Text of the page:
Commodities

Ordinary Europeans suffer from high inflation, commodity shortage woes as EU political elites follow US’ lead in sanctioning Russia

Photo:Screeshot of Press TV interview

A protester accepts Press TV interview in Brussels on June 20, 2022. Photo: Screenshot of Press TV

 
Charlott Clemens, a college student in Berlin, Germany, has to carefully calculated every penny she has to live as thriftily as she can, a scenario she didn’t anticipate a few months ago. This thrifty move isn’t due to bankruptcy or fiscal malfeasance, but as a result of soaring inflation in the cost of living as a chain reaction to Germany’s decision to ease reliance on Russian energy and its devotion to NATO, among many others.

Less than 400 kilometers away in the Netherlands, Sonja van den Ende, a Dutch investigative journalist, has not only found the price points on supermarket commodities to be far higher than before, but also the buying of some necessities like sunflower oil has become harder. 

“Sunflower oil is a rarity and a liter easily costs 3 to 4 euros, if it is in stock at all. If it is not in stock there is a sign that reads: ‘Remember all the Ukrainians affected by war,'” van den Ende told the Global Times.

“During the crisis, money was literally thrown as an EU propaganda tool. Few Europeans actually received help, and when they received money it was mostly in the form of a loan,” she said.

According to her, one of her acquaintances had to sell his house to cover the soaring cost of living. The man now rents a caravan at a holiday camp where he lives.

Their stories are the new norm in the West. A Reuters report on June 17 said that Euro zone inflation rose to a record high 8.1 percent last month in line with a preliminary estimate, more than four times the European Central Bank’s target. It pointed out that inflation has now become “increasingly broad, affecting everything from food and services to everyday goods.” 

An article by the Brookings Institute showed that low- and middle-income households tend to be more vulnerable to high inflation.  

Unable to bear an increasingly high-pressure life, a large number of Europeans took to the streets in protest with at least some criticizing the government for allocating too much in terms of resources to NATO and Ukraine. 

On June 20, around 70,000 Belgian workers protested in Brussels against inflation and the rising cost of living. Belgian inflation hit a record 9 percent in June, Reuters reported. According to an Euronews report, a “small number of placards and banners on the day of action did criticize Belgium for enforcing EU sanctions against Russia.”

Iran state television Press TV reported that at the Brussels’ cost-of-living protest, some on strike insist there is too much emphasis on war and not enough on diplomatic negotiations.

In the video clip Press TV uploaded on Twitter on June 21, some interviewees expressed their frustrations regarding rising inflation when wage have continued to stay the same, and one woman said it’s even cheaper to stay home than go to work. A middle-aged man complained to the Press TV that “they have money to send to Ukraine for sophisticated weapons which costs a lot but they say they don’t have enough money to support us.” 

Another pointed out that NATO’s 2 percent rule is completely useless. 

In 2006, NATO Defense Ministers agreed to commit a minimum of 2 percent of their GDP to defense spending.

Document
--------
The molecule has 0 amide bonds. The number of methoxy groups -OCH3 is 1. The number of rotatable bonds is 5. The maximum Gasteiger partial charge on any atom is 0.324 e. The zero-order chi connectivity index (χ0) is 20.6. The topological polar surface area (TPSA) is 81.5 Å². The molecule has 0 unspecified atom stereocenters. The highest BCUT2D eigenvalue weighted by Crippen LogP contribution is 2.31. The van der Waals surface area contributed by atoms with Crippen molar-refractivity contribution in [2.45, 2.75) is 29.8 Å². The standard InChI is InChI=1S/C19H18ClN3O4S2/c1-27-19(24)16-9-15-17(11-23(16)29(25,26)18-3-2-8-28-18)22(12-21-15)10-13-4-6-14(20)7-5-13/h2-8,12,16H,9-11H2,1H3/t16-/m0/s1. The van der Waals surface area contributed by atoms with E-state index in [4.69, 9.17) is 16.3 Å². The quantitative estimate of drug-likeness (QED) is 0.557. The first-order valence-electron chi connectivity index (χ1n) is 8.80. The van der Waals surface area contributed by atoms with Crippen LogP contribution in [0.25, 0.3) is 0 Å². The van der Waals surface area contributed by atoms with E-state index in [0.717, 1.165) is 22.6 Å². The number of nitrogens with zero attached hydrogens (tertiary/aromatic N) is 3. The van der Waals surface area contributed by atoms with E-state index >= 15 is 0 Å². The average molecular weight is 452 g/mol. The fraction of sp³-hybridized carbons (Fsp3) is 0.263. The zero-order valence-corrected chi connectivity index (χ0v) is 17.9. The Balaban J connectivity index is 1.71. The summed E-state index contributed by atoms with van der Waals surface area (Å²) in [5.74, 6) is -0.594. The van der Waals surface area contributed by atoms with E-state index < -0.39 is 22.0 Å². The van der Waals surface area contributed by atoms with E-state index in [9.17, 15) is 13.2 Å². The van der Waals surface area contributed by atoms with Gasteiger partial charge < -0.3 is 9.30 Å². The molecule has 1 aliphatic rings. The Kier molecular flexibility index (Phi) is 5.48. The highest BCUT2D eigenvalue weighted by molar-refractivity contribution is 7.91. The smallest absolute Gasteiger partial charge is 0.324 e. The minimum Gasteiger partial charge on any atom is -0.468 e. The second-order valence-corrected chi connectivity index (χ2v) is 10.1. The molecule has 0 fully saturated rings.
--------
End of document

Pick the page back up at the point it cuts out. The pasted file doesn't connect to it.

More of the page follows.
On Friday, Ryanair staff in Belgium went on strike, joining industrial action elsewhere in Europe, according to Reuters. The report said that “surging inflation across the continent has led to millions of workers struggling with rising costs of living, prompting trade unions to demand higher wage increases, often backed by strike calls.”

Analysts pointed out that the current economic recession and high inflation in Europe are a result of a series of factors including sanctions on Russian energy, devoting too much in terms of resources to NATO, and loose monetary policies adopted amid the global pandemic.  

Protesters march during a national demonstration to defend purchasing power and demand an amendment to the 1996 wage standards law that regulates wage developments in Belgium, on June 20, 2022, in Brussels. Photo: AFP

Protesters march during a national demonstration to defend purchasing power and demand an amendment to the 1996 wage standards law that regulates wage developments in Belgium, on June 20, 2022, in Brussels. Photo: AFP

Harder life

Less than a month after Clemens moved into her new apartment rental in April, she was informed of a rent increase by her landlord because “natural gas prices are higher than expected.”

“Although prices in Germany have previously seen an increase, this time the price increase was like a huge wave that hit me on all fronts,” Clemens told the Global Times.

Clemens said her rent has now risen from 778 to 825 euros per months, but that’s not the last straw. Cooking oil increased from 1.2 to 1.7 euros at the beginning of February, and later to two euros, finally culminating in a massive supply deficit. In April, only Russian and Turkish supermarkets had a small supply of oil at 4.99 euros, Clemens said.

“Instead of buying things randomly, I am now in the habit of making shopping lists and buying only necessities, because I don’t know how much longer the economic turmoil caused by the Russia-Ukraine conflict will last,” she said.

Gasoline prices are soaring due to sanctions on Russian energy. Faced with a 20 percent increase in gasoline prices, Clemens said she didn’t hesitate to carpool with her colleagues.

While the Berlin government claims it plans to introduce a ticket this summer that would allow residents access to all public transportation in the country for 9 euros a month, Clemens said she prefers not to use public transport at the moment.

“As a transit point for a large number of refugees, there is currently a delicate atmosphere in Berlin between the locals and the Ukrainians. There are so many negative voices and comments against refugees on the internet. Conflicts can happen anywhere,” Clemens said.

Van den Ende told the Global Times that prior to the Russia-Ukraine conflict, EU citizens could buy cheap chicken and eggs from Ukraine. The Dutch poultry company in Ukraine is now bankrupt, partly due to the conflict.